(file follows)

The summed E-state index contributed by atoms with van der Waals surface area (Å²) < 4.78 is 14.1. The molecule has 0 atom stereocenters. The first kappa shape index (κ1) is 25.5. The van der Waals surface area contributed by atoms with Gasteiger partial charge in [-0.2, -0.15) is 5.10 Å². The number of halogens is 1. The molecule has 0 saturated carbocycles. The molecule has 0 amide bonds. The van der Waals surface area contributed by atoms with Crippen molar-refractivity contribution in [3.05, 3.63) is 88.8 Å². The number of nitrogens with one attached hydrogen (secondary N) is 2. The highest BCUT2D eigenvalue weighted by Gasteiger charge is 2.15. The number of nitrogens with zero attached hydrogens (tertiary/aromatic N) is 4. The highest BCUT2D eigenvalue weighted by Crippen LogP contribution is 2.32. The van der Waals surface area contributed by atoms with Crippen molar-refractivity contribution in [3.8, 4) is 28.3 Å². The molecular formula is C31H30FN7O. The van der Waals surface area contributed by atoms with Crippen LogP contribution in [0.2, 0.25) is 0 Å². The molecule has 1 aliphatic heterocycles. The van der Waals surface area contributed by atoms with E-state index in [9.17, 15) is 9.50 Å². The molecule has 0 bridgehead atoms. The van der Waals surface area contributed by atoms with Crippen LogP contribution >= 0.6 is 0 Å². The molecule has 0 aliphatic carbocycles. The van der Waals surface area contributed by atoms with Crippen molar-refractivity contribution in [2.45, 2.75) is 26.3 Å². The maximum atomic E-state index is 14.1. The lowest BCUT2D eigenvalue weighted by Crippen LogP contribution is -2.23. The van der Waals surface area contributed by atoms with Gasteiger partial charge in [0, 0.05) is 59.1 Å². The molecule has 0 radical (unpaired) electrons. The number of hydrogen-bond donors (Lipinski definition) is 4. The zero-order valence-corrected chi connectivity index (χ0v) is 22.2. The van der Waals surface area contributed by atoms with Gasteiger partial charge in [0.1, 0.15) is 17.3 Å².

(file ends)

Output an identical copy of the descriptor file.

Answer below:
The summed E-state index contributed by atoms with van der Waals surface area (Å²) < 4.78 is 14.1. The molecule has 0 atom stereocenters. The first kappa shape index (κ1) is 25.5. The van der Waals surface area contributed by atoms with Gasteiger partial charge in [-0.2, -0.15) is 5.10 Å². The number of halogens is 1. The molecule has 0 saturated carbocycles. The molecule has 0 amide bonds. The van der Waals surface area contributed by atoms with Crippen molar-refractivity contribution in [3.05, 3.63) is 88.8 Å². The number of nitrogens with one attached hydrogen (secondary N) is 2. The highest BCUT2D eigenvalue weighted by Gasteiger charge is 2.15. The number of nitrogens with zero attached hydrogens (tertiary/aromatic N) is 4. The highest BCUT2D eigenvalue weighted by Crippen LogP contribution is 2.32. The van der Waals surface area contributed by atoms with Crippen molar-refractivity contribution in [3.8, 4) is 28.3 Å². The molecular formula is C31H30FN7O. The van der Waals surface area contributed by atoms with Crippen LogP contribution in [0.2, 0.25) is 0 Å². The molecule has 1 aliphatic heterocycles. The van der Waals surface area contributed by atoms with E-state index in [9.17, 15) is 9.50 Å². The molecule has 0 bridgehead atoms. The van der Waals surface area contributed by atoms with Crippen LogP contribution >= 0.6 is 0 Å². The molecule has 0 aliphatic carbocycles. The van der Waals surface area contributed by atoms with Crippen molar-refractivity contribution in [2.45, 2.75) is 26.3 Å². The maximum atomic E-state index is 14.1. The lowest BCUT2D eigenvalue weighted by Crippen LogP contribution is -2.23. The van der Waals surface area contributed by atoms with Gasteiger partial charge in [0, 0.05) is 59.1 Å². The molecule has 0 radical (unpaired) electrons. The number of hydrogen-bond donors (Lipinski definition) is 4. The zero-order valence-corrected chi connectivity index (χ0v) is 22.2. The van der Waals surface area contributed by atoms with Gasteiger partial charge in [0.1, 0.15) is 17.3 Å².